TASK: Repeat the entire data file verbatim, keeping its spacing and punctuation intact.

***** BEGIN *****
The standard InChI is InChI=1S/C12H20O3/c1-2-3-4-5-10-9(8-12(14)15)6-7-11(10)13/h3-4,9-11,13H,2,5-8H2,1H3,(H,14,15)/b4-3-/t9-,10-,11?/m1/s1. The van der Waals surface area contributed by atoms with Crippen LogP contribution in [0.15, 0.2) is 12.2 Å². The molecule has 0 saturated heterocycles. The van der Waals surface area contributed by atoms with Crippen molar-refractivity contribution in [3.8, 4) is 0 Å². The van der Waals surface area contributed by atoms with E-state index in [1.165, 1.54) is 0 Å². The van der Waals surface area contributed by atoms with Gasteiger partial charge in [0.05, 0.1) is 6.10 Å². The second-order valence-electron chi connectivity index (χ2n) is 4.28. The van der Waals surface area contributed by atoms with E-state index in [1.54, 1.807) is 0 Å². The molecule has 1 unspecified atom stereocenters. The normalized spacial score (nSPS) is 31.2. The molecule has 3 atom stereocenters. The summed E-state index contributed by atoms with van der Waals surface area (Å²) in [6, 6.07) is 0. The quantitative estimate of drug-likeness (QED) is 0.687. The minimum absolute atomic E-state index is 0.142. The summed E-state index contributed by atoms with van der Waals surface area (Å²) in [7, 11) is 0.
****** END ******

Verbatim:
The standard InChI is InChI=1S/C12H20O3/c1-2-3-4-5-10-9(8-12(14)15)6-7-11(10)13/h3-4,9-11,13H,2,5-8H2,1H3,(H,14,15)/b4-3-/t9-,10-,11?/m1/s1. The van der Waals surface area contributed by atoms with Crippen LogP contribution in [0.15, 0.2) is 12.2 Å². The molecule has 0 saturated heterocycles. The van der Waals surface area contributed by atoms with Crippen molar-refractivity contribution in [3.8, 4) is 0 Å². The van der Waals surface area contributed by atoms with E-state index in [1.165, 1.54) is 0 Å². The van der Waals surface area contributed by atoms with Gasteiger partial charge in [0.05, 0.1) is 6.10 Å². The second-order valence-electron chi connectivity index (χ2n) is 4.28. The van der Waals surface area contributed by atoms with E-state index in [1.54, 1.807) is 0 Å². The molecule has 1 unspecified atom stereocenters. The normalized spacial score (nSPS) is 31.2. The molecule has 3 atom stereocenters. The summed E-state index contributed by atoms with van der Waals surface area (Å²) in [6, 6.07) is 0. The quantitative estimate of drug-likeness (QED) is 0.687. The minimum absolute atomic E-state index is 0.142. The summed E-state index contributed by atoms with van der Waals surface area (Å²) in [7, 11) is 0.